The Staten Island Ferry (search) is a New York City icon.

The 300-foot-long bright orange vessels move about 70,000 people a day for free between Staten Island and lower Manhattan. Even the opening of the Verrazano Narrows Bridge connecting Staten Island with Brooklyn in 1964 did not reduce the ferry's popularity with commuters.

While it is meant to be a practical way of transporting people, the 5.2-mile, 25-minute trip is also known for its scenic potential -- it passes by the Statue of Liberty (search) and Ellis Island (search). It's the only non-automotive way off Staten Island.

People have been crossing over water between Manhattan and Staten Island since 1713; the first steamboat came into service in 1817. A railroad company ran the ferry from 1884 until 1905, when it was taken over by city government.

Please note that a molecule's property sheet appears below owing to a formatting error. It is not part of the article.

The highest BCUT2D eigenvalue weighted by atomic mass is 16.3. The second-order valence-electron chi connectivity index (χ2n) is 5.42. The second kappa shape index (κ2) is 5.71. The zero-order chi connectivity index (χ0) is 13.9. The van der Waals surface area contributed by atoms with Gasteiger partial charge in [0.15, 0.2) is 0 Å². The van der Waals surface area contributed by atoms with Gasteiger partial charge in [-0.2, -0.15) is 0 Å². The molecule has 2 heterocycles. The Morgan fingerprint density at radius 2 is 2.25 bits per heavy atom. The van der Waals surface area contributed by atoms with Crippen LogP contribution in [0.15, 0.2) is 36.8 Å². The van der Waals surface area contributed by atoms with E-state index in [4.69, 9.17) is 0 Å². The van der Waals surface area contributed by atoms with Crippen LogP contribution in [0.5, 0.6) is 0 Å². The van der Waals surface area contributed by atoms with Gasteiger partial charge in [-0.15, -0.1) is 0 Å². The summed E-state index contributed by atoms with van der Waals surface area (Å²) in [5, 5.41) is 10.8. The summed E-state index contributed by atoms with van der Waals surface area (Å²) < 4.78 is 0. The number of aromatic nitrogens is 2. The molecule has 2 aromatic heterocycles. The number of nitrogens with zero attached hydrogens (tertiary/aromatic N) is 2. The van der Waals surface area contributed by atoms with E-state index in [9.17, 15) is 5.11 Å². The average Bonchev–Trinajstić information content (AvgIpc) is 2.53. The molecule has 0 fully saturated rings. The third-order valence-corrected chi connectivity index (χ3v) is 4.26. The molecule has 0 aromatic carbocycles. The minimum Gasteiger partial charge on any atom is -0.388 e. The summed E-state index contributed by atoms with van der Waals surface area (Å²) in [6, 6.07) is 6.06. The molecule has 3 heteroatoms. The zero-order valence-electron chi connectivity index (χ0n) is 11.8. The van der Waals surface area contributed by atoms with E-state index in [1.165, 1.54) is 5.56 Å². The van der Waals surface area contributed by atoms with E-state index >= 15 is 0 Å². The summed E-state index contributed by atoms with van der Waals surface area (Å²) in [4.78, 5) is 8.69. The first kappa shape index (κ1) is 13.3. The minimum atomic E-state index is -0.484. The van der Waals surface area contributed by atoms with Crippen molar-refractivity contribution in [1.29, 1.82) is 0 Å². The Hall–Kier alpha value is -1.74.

The ferry is currently run by the city Department of Transportation, which maintains a fleet of seven vessels including the Andrew J. Barberi, the ferry that crashed Wednesday afternoon. At least 10 people died.

On weekdays, five boats are in rotation, making 104 daily trips. On weekends, three boats make 64 trips each day. There are more than 33,000 trips every year.

The ferry hasn't always been free. In 1897, the price was five cents and stayed there for almost 80 years. It went up to 10 cents in 1972, to 25 cents in 1975, and 50 cents in 1990. On July 4, 1997, passengers began riding for free.

The Andrew J. Barberi was commissioned in 1981, named for a high school football coach. Just over 300 feet long and 70 feet wide, it can carry 6,000 passengers.

On Sept. 19, 1997, a car plunged off the Andrew J. Barberi as it was docking in Staten Island, causing minor injuries to the driver and a deckhand who was knocked overboard by the car.